Wednesday, December 28, 2011

Drop me a line

(Image from arfsc. homestead. com)

"...I have not stopped giving thanks for you, remembering you in my prayers..."

Ephesians 1:16 is a great reminder of the importance of praying for others—and letter writing! Over the Advent season and into Christmas week, I've received many Christmas cards, letters and photos from friends and family all over the country. It's been greatly encouraging to hear from old friends, catch up on news and see what is going in their lives. If I'm totally honest though, I'd say what I love best about receiving these letters is the flood of warmth that rushes over me when I find them in my mailbox—it's such an encouragement to be remembered and connected with others!

In the New Testament, 13 of the 27 books are written in letter form. Letters were the primary means of early missionaries to communicate with their church members back home. These letters were used to encourage, redirect, challenge and help Christians to continue to grow in their faith, even when separated by great distances and challenging circumstances. This art of letter writing is one that has been adapted with the technical advances of email, instant messaging, social networking and Skype; but even as an enthusiastic participant in modern forms of communication, I still find there is something special about receiving a letter. The tangible action of holding, opening, reading, re-reading and saving a letter that reminds the recipient that they are cared for by the writer of that letter.

In this day of constant quick and instant communication, I've begun to think about reviving the slower but tangible act of letter writing for encouragement, faith formation, and mission. Who within our church communities are most affected by distance and challenging circumstances? I'd like to suggest that the largest population of people impacted by disconnect, distance, and separation is our College/Career/Young Adults. Due to increased need for higher and higher education, many young people seek economically sound work placement and education far away from their home congregations. These young people are striving to make their way in fast paced and new environments as a growing rite of passage.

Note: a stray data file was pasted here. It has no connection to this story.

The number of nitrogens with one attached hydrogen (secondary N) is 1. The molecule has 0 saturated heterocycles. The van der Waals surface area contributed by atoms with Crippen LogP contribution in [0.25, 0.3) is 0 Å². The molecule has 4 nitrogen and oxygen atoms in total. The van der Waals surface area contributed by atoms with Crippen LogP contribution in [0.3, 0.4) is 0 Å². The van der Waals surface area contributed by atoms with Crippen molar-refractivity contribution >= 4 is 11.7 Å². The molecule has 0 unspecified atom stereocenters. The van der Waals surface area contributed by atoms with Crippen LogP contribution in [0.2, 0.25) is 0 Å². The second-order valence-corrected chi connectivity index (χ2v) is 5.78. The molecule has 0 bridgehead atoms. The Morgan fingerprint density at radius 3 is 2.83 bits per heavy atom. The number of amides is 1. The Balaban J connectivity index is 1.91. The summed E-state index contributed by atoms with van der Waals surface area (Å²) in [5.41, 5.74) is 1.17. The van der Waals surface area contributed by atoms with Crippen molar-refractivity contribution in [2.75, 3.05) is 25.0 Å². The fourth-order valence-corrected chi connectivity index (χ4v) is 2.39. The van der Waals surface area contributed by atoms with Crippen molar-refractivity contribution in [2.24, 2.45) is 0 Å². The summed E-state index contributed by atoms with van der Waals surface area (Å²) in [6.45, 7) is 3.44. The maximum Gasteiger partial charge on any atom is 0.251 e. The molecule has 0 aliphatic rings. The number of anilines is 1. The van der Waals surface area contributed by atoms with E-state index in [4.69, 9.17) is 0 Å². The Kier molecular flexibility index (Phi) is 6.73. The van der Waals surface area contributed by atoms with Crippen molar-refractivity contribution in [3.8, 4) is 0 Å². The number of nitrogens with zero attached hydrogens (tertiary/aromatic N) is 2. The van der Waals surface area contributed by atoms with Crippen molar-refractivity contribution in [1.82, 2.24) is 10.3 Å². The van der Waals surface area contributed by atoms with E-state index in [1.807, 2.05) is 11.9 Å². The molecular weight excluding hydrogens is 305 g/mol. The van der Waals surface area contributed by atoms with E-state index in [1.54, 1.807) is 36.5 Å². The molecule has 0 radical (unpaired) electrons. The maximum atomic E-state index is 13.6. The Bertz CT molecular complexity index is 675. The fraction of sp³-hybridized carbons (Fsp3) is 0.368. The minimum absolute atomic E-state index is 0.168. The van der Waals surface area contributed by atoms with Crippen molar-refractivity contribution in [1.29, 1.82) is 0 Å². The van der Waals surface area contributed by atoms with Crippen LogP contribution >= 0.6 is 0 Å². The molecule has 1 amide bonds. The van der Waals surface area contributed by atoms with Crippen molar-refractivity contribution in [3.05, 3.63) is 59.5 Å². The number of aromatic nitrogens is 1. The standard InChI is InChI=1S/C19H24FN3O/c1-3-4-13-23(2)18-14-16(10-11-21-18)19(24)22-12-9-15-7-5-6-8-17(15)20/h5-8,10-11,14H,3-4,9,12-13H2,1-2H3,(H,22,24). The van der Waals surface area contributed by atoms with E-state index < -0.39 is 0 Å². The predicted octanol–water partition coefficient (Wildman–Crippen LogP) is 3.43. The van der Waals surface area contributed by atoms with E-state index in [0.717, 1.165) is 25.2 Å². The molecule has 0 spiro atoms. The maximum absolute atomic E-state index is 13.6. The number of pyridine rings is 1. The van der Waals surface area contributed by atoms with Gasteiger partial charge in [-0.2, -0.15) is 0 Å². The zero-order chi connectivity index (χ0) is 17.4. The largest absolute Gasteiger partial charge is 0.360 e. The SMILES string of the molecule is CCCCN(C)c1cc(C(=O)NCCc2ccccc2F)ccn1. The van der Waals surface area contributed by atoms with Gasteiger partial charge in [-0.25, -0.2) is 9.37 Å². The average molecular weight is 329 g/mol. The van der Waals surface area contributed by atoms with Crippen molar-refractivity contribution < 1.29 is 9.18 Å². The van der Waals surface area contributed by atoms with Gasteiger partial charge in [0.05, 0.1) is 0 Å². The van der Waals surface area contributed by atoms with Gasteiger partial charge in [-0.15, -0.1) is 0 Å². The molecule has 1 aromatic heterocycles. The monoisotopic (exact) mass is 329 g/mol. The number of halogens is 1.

In light of all this transition, young adults could greatly benefit from a connection to a caring, prayerful adult via the means of simple, old-fashioned, faith inspiring, letter writing! Adults have a great opportunity to reach out. The simple act of fostering Christian community through letter writing communicates the message that the recipient is: cared for, prayed over, and important enough to receive a tangible sign from his or her faith community. Letter writing reminds all of us who we are, who we are connected to, and how circumstance and distance don't have to separate us from our community of faith.

In this New Year, consider taking a chance to slow down in one form of communication. Write a letter to a young person that might be feeling forgotten by the distance, pace and challenge of transition into adulthood. The letter you write may be the lifeline they were looking for. Give it a try—drop a line.

If you are interested in participating in letter writing ministry to young adults with First Lutheran Church, please send an email—kind of ironic, I know—to

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